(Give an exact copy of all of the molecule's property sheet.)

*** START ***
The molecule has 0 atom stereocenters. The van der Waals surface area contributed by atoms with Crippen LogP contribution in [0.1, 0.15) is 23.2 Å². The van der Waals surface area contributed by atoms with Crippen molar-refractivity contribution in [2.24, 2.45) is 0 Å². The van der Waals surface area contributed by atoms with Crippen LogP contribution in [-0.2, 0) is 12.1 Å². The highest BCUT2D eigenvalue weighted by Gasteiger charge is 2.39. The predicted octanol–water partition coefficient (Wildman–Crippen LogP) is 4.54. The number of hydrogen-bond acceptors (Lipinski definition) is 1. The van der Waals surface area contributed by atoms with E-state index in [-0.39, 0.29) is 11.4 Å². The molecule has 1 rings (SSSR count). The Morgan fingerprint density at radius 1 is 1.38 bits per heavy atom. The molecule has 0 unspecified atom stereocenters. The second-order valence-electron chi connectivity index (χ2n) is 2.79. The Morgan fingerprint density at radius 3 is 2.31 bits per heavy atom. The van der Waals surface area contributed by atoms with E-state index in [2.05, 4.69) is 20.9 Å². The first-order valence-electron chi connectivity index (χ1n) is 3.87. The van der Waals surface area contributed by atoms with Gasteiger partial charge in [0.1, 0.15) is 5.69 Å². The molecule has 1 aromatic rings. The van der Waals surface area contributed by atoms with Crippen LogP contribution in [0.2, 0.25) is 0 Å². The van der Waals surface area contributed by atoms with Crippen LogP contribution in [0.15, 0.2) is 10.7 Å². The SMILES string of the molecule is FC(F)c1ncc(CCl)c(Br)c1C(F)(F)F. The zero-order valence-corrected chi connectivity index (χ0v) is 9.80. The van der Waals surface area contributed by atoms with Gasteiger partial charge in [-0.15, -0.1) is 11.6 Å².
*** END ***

The molecule has 0 atom stereocenters. The van der Waals surface area contributed by atoms with Crippen LogP contribution in [0.1, 0.15) is 23.2 Å². The van der Waals surface area contributed by atoms with Crippen molar-refractivity contribution in [2.24, 2.45) is 0 Å². The van der Waals surface area contributed by atoms with Crippen LogP contribution in [-0.2, 0) is 12.1 Å². The highest BCUT2D eigenvalue weighted by Gasteiger charge is 2.39. The predicted octanol–water partition coefficient (Wildman–Crippen LogP) is 4.54. The number of hydrogen-bond acceptors (Lipinski definition) is 1. The van der Waals surface area contributed by atoms with E-state index in [-0.39, 0.29) is 11.4 Å². The molecule has 1 rings (SSSR count). The Morgan fingerprint density at radius 1 is 1.38 bits per heavy atom. The molecule has 0 unspecified atom stereocenters. The second-order valence-electron chi connectivity index (χ2n) is 2.79. The Morgan fingerprint density at radius 3 is 2.31 bits per heavy atom. The van der Waals surface area contributed by atoms with E-state index in [2.05, 4.69) is 20.9 Å². The first-order valence-electron chi connectivity index (χ1n) is 3.87. The van der Waals surface area contributed by atoms with Gasteiger partial charge in [0.1, 0.15) is 5.69 Å². The molecule has 1 aromatic rings. The van der Waals surface area contributed by atoms with Crippen LogP contribution in [0.2, 0.25) is 0 Å². The van der Waals surface area contributed by atoms with Crippen LogP contribution in [0.15, 0.2) is 10.7 Å². The SMILES string of the molecule is FC(F)c1ncc(CCl)c(Br)c1C(F)(F)F. The zero-order valence-corrected chi connectivity index (χ0v) is 9.80. The van der Waals surface area contributed by atoms with Gasteiger partial charge in [-0.15, -0.1) is 11.6 Å².